LaNier, Carlotta Walls

Carlotta Walls LaNier made history as the youngest member of the Little Rock Nine, the nine African-American students who desegregated Central High School in Little Rock (Pulaski County) in 1957. The oldest of three daughters, Carlotta Walls was born on December 18, 1942, in Little Rock to Juanita and Cartelyou Walls. Her father was a brick mason and a World War II veteran, and her mother was a secretary in the Office of Public Housing. Inspired by Rosa Parks, whose refusal to give up her bus seat to a white passenger sparked the 1955 Montgomery, Alabama, bus boycott, as well as the desire to get the best education available, Walls enrolled in Central High School as a sophomore. Some white …

Larkin, Hill (Lynching of)

On February 14, 1890, an African-American man named Hill Larkin (sometimes referred to as Hill Larker) was hanged in Camden (Ouachita County) for allegedly murdering a deputy sheriff named Ross and wounding or killing a deputy sheriff named Snead from Calhoun County. In 1880, forty-two-year-old Hill Larkin, a native of Mississippi, was living in Carroll Township, Ouachita County, with his wife, Parille. He was a farmer and could neither read nor write. Ross, sometimes identified as Tom Ross, was probably John Thomas Ross. In 1870, he was eleven years old and living with his parents, John J. and M. E. Ross, in Lafayette Township. John Thomas Ross died in Ouachita County on February 4, 1890, and is buried in Oakland …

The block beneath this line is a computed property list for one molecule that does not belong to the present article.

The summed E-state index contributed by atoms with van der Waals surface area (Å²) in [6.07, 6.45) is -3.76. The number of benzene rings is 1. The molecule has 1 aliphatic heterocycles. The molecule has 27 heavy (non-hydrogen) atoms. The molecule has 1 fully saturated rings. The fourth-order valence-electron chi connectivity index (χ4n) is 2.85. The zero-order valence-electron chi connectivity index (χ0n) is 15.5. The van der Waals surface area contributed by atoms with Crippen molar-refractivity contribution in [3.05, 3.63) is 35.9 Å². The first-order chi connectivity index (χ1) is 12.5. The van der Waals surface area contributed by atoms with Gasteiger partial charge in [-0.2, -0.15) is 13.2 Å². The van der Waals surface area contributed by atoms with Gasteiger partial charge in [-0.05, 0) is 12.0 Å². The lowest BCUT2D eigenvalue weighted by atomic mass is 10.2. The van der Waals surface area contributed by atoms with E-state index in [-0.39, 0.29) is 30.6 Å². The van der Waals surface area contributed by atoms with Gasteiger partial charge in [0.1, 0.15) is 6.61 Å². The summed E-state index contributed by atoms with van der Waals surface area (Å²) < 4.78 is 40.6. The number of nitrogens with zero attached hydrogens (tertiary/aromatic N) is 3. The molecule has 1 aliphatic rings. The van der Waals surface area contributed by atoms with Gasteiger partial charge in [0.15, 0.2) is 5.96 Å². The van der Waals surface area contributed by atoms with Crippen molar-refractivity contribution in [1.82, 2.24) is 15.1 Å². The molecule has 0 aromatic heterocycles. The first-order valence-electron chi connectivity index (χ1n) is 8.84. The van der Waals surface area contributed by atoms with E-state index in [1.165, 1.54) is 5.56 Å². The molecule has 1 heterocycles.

Leavy, Calvin James “Slim”